Crisis, Democracy, and the Euro

Spyros Marchetos

Τhree years after submitting to the Troika Memorandum, Greece is falling apart. GDP has contracted more than 21% according to IMF calculations, and it is expected to dive another 6% in 2013. Never in world economic history, since statistics began, was such a fall of production recorded without being preceded by a war or a civil war. In two previous instances Greece was hit by an economic crisis while being attached to a monetary union or a strong currency. First, for some years between its defeat in the 1897 Greco-Turkish war and the 1912-1913 Balkan Wars, while the International Financial Control kept it in the Latin Union, a precursor of the eurozone. And then in 1929-1932, while it was pegged to pound sterling. Both times its political system collapsed. There is no doubt now either: in the coming confrontation, it will be them or us. The sad fact however is that, while them systematically prepare for a conflict that might turn into a civil war, the Left is relaxing.

The Pillars of Current Policy

Since 2010, Memorandum governments impose a policy based on three pillars. To be exact, they try to impose it, succeeding only as far as they can break the people’s resistance, which however remains strong till this day.

The first of these pillars is recognising a public debt that has been denounced as odious, illegitimate, or even illegal. An example of the latter case is the huge loan contracted illegally by the Athens municipality of Zografou; it was finally incorporated in the public debt by demand of the Troika. A debt audit, that would be natural if the state functioned according to private sector criteria, is not even discussed, no matter how persuasive arguments propose organisations such as ELE (Initiative for a Debt Audit Commission) or XXXE (No Debt, No Euro). The Memorandum policies produced a humanitarian crisis, recognised in international law as reason sufficient for arresting payments to the lenders. However the Troika, as well as Greek governments, insist that all debts to the bankers are sacrosanct, while state obligations towards citizens do not exist. In other words, we have regressed to conceptions of state worse than those abolished by the French Revolution.

The second pillar is bailing out bankers at the price of destroying the real economy. New pro-banker regulations contained in the proposed law on heavily indebted households, and more generally the creation of a legal frame scandalously indulgent to bankers and cruel for households and businesses, are simply tips of the iceberg. Since 2010 Greek governments sent sky-high the public debt by giving to the banks at least 168 billion euro in hot money and guarantees. And to service this debt, at credit card interest rates, they spend vast amounts of money that again end up in the bankers’ vaults. Of course nobody is being held responsible for the failure of the whole system, that might have been avoided had banks conformed to the liquidity requirements prescribed by law. In fact not only their civil responsibilities, but penal ones too should be investigated. But if politicians have by now become expendable, bankers still escape jail.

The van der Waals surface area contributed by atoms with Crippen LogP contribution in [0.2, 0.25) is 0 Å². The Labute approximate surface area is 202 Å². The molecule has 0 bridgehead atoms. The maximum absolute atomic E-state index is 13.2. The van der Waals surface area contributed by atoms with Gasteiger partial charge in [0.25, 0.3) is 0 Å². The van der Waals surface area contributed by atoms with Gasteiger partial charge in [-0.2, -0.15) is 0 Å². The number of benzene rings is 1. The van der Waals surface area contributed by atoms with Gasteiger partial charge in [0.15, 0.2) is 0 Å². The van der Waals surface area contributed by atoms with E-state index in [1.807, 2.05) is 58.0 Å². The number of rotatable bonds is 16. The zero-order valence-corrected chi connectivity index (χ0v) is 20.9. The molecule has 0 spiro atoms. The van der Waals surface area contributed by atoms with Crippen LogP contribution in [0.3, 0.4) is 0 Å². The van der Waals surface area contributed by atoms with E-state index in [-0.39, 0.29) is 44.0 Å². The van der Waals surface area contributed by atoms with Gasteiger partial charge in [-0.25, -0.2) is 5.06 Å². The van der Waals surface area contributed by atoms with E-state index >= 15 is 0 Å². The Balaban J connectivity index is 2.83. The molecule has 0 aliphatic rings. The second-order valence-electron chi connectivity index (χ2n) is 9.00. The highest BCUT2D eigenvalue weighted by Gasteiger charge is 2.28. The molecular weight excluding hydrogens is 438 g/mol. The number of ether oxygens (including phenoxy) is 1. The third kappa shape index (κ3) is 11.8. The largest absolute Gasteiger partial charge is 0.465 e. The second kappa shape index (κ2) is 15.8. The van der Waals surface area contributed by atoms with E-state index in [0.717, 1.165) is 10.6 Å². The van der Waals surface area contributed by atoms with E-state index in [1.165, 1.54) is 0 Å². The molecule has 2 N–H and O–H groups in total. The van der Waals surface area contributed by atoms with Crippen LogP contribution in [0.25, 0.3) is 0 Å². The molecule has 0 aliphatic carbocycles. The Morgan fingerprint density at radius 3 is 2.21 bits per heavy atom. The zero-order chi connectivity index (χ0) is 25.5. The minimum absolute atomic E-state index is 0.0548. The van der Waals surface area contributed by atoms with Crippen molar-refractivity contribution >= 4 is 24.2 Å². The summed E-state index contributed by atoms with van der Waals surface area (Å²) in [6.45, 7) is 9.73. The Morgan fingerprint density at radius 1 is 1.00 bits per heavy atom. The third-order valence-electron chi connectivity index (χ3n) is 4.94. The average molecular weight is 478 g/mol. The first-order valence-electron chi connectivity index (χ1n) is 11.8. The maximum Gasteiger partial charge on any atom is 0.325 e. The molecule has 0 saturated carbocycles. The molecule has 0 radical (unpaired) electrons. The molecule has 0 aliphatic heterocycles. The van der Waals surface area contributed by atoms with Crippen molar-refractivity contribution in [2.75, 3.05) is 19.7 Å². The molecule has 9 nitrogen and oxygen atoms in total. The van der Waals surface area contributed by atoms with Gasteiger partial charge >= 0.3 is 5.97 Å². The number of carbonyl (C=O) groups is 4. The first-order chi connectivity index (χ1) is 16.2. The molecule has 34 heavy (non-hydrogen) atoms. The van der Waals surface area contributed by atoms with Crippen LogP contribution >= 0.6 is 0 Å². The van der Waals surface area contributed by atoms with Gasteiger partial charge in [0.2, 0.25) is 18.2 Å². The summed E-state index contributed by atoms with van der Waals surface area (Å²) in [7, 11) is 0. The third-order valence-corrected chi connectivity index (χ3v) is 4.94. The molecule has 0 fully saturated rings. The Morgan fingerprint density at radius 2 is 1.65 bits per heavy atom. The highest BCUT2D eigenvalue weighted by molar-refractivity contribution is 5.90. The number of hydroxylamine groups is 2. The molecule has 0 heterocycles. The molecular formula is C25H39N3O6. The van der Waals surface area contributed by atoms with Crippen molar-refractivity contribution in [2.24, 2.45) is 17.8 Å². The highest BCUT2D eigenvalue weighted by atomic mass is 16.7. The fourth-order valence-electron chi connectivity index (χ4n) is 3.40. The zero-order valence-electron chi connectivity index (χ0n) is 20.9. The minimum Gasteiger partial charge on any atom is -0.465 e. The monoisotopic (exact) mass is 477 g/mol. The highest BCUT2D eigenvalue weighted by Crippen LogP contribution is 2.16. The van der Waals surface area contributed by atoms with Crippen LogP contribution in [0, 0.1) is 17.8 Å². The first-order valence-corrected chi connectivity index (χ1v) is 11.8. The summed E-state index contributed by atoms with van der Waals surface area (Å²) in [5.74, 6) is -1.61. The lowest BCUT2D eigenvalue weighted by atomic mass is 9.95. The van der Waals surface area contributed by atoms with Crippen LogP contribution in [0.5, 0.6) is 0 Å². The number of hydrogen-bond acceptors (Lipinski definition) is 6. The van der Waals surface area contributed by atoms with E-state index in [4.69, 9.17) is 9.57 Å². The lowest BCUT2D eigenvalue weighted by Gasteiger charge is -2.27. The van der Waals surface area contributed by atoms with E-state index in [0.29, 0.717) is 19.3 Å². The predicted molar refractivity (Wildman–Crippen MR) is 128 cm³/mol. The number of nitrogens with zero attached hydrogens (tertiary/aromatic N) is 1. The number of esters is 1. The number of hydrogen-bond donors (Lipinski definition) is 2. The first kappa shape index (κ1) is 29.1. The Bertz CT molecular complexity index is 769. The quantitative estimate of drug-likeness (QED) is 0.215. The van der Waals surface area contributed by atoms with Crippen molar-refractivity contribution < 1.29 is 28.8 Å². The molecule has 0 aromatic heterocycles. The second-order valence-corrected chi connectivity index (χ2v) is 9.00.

The third pillar, participation in the eurozone, has generally avoided public scrutiny till now. Few voices came out in favour of a national currency, and they were systematically marginalised. For example, all those who support the euro, and especially many so-called economists of the Left, failed to comment on the well established contrary arguments presented in the study Breaking Up? A Route Out Of the Eurozone Crisis, by the international team Research on Money and Finance. All those who enjoyed describing the imaginary horrors of exiting the eurozone have disappeared now that the consequences of keeping the euro prove even worse than these well advertised nightmares. And none of them propose any strategy to overcome the crisis inside the eurozone. They know there is none.

Sacrifices for the ECB

None of them explain how will ever production recover, or even how will the banking system survive, while money supply is being regulated by the European Central Bank, whose choices prove lethal for peripheral eurozone economies. And which, leading the Troika, pushes us presently to the abyss. None of them admit that the euro itself becomes more fragile by the day, while developments in countries like Italy or Spain can at any moment explode it. Or that, quite simply, Greece could eventually be defenestrated by Germany, perhaps when German businesses have sequestrated our national wealth. Panic is caused by the idea that all sacrifices made on the altar of the common currency might quite soon prove futile. Who will then attract the people’s rage?